It’s actually possible the film may be a little too entertaining. In 1988, Allen made a film called Another Woman, in which Gena Rowlands played another toxic, troubled New York woman. It’s much more of a grind to watch than Blue Jasmine – so intensely calculated for psychological and thematic effect that it ends up feeling airless and stifling: compared to Blanchett, Rowlands seems to have been allowed little room for manouevre. And yet, as in his other more “serious” films of that period, you can feel Allen trying to expand, to will himself into a different kind of gravity and penetration; the film feels like he worried about it, in a way that’s hard to perceive in his work now. That’s the possible downside of what I called serene pragmatism, that once you’re done with admiring it in the abstract, it doesn’t necessarily deliver much else to take home with you.
Blue Jasmine transcends that limitation though, for an unexpected reason from Allen: its resonance on the very pressing issues of class distinction and absence of social mobility. Various critics have commented that the film’s portrayal of Ginger’s blue-collar environment isn’t particularly subtle: the men are all beer-guzzling, loud-talking, not so much fashion-challenged as comprehensively defeated, never coming within a bowling lane’s length of a complex thought, and shouting pretty much all the time. It’s not clear to what extent Allen intends all of this as a parody versus a celebration, but maybe that’s a large part of the point – he’s not inclined to pretend at this late stage in his privileged life that he can inject himself into such an unfamiliar environment, any more than Jasmine can. Likewise, reviewers have faulted Allen for his somewhat clunky portrayal of an evening computer class that Jasmine attends (it seems to involve endless abstract “studying” and little time actually just, you know, learning to use computers). But these details matter less than the accreting sense of impossibility, that there’s no way for Jasmine to cross the divide created by her life experience to date; alcoholic escape, and even madness, may be as rational a strategy as even pretending to try.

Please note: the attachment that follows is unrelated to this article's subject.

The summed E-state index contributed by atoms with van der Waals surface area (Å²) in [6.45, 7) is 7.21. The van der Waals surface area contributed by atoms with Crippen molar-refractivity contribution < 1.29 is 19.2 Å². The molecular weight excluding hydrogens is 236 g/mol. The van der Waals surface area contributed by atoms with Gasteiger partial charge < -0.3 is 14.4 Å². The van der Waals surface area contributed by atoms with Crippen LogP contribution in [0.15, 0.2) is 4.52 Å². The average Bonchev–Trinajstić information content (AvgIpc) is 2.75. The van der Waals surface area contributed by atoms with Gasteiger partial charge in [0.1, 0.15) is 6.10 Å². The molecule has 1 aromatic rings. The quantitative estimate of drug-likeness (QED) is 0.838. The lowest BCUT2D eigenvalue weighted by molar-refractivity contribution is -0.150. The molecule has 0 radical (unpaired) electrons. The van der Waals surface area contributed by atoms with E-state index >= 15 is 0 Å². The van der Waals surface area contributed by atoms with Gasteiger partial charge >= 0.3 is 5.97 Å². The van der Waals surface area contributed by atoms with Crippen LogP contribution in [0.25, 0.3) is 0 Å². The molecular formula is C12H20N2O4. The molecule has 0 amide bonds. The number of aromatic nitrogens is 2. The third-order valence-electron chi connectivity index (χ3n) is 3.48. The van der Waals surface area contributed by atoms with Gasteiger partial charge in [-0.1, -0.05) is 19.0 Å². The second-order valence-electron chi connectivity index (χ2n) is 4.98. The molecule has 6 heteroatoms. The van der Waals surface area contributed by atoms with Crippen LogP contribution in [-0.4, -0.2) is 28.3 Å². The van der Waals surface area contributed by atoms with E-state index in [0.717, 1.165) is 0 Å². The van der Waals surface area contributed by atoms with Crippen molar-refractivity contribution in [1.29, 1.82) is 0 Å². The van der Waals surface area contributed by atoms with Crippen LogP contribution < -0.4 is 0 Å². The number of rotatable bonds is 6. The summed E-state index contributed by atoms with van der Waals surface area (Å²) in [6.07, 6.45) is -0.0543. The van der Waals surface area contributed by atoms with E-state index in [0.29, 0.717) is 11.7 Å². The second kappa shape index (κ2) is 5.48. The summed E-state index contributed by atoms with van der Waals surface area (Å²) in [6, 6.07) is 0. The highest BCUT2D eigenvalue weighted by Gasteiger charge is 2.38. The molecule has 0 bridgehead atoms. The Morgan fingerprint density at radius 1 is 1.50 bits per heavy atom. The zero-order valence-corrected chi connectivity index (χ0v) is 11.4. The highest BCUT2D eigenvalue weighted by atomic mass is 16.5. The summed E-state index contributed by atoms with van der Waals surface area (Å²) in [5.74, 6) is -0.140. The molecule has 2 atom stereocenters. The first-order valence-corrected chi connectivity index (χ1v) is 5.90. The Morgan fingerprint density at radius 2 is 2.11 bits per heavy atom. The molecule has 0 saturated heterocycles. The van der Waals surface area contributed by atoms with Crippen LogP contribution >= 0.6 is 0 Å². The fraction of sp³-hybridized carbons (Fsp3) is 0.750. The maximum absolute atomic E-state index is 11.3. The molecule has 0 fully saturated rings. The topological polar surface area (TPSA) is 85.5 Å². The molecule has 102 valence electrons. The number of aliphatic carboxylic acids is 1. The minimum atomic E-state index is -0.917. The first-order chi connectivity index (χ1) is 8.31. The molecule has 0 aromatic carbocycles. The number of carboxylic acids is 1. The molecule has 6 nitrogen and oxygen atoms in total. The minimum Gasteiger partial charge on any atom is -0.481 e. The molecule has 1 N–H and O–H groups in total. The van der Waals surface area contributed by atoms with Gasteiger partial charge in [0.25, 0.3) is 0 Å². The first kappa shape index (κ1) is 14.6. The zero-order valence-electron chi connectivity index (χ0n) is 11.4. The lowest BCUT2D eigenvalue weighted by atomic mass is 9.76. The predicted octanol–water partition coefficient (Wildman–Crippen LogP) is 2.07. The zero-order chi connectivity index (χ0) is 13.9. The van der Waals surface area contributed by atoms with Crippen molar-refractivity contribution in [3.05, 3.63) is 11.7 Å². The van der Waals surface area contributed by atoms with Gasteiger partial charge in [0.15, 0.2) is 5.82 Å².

The barrier works both ways of course. On the one occasion when Ginger and her ex-husband had some extra money, Hal talked them into investing it with him, and lost it all. We all know how the system is stacked against those at the bottom, how the gains amass with increasingly wild disproportionality at the top, and yet lawmakers seem more concerned about the self-serving whining of the privileged than about the fabric of the country; a moral atrocity for which they pay no price, given that people seem entirely incapable of voting in their own best interest. Blue Jasmine gets almost excruciating to watch when it faces this gulf head-on, for example as in a flashback of how Jasmine and Hal tied themselves in knots to avoid spending time with Ginger and the husband when they visited New York. Much as the country loves its sea to shining sea rhetoric, it’s increasingly defined by blind incomprehension, if not outright internal hatred and contempt.
Allen – and probably just about everyone else involved in the film – is much more likely to brush shoulders with a Jasmine than a Ginger. But Blue Jasmine carries an unsettling awareness of the fragility of these enclaves, and of the dubious wisdom of believing in an “America” that can somehow compensate when things break down. Its last, piercing close-up of Jasmine seems true to the intractability of these issues, and triangulates between the delectable specificity of Blanchett’s performance and the character’s miserably universal implications. And so, for some of the time at least, Allen has crafted more here than another top-flight meaningless experience.